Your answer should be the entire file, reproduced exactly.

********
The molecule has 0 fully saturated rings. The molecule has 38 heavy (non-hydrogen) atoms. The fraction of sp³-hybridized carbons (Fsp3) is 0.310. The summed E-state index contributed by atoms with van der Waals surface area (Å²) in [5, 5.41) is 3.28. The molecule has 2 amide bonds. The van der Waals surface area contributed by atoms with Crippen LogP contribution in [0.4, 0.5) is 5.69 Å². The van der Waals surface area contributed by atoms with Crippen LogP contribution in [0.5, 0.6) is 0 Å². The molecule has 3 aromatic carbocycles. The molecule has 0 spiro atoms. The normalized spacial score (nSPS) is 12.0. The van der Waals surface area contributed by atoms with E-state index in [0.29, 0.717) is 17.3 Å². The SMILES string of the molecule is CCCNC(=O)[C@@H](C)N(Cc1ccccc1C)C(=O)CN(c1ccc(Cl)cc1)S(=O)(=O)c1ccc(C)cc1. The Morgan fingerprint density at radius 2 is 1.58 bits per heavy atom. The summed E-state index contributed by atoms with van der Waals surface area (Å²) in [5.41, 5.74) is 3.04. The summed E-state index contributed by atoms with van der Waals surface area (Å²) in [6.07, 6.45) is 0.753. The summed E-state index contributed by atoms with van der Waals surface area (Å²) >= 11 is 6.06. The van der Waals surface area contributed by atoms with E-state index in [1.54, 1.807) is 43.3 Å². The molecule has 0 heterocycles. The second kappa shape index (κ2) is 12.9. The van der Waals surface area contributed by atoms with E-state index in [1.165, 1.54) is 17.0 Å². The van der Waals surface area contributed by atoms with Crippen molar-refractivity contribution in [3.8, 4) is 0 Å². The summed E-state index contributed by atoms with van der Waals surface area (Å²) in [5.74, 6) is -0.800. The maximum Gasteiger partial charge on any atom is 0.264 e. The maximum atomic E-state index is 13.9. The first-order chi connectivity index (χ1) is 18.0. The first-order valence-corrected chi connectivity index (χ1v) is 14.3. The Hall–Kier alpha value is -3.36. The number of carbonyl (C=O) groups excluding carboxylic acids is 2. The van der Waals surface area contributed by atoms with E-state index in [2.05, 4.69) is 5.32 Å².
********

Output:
The molecule has 0 fully saturated rings. The molecule has 38 heavy (non-hydrogen) atoms. The fraction of sp³-hybridized carbons (Fsp3) is 0.310. The summed E-state index contributed by atoms with van der Waals surface area (Å²) in [5, 5.41) is 3.28. The molecule has 2 amide bonds. The van der Waals surface area contributed by atoms with Crippen LogP contribution in [0.4, 0.5) is 5.69 Å². The van der Waals surface area contributed by atoms with Crippen LogP contribution in [0.5, 0.6) is 0 Å². The molecule has 3 aromatic carbocycles. The molecule has 0 spiro atoms. The normalized spacial score (nSPS) is 12.0. The van der Waals surface area contributed by atoms with E-state index in [0.29, 0.717) is 17.3 Å². The SMILES string of the molecule is CCCNC(=O)[C@@H](C)N(Cc1ccccc1C)C(=O)CN(c1ccc(Cl)cc1)S(=O)(=O)c1ccc(C)cc1. The Morgan fingerprint density at radius 2 is 1.58 bits per heavy atom. The summed E-state index contributed by atoms with van der Waals surface area (Å²) in [5.41, 5.74) is 3.04. The summed E-state index contributed by atoms with van der Waals surface area (Å²) in [6.07, 6.45) is 0.753. The summed E-state index contributed by atoms with van der Waals surface area (Å²) >= 11 is 6.06. The van der Waals surface area contributed by atoms with E-state index in [1.54, 1.807) is 43.3 Å². The molecule has 0 heterocycles. The second kappa shape index (κ2) is 12.9. The van der Waals surface area contributed by atoms with E-state index in [1.165, 1.54) is 17.0 Å². The van der Waals surface area contributed by atoms with Crippen molar-refractivity contribution in [3.8, 4) is 0 Å². The summed E-state index contributed by atoms with van der Waals surface area (Å²) in [5.74, 6) is -0.800. The maximum Gasteiger partial charge on any atom is 0.264 e. The maximum atomic E-state index is 13.9. The first-order chi connectivity index (χ1) is 18.0. The first-order valence-corrected chi connectivity index (χ1v) is 14.3. The Hall–Kier alpha value is -3.36. The number of carbonyl (C=O) groups excluding carboxylic acids is 2. The van der Waals surface area contributed by atoms with E-state index in [2.05, 4.69) is 5.32 Å².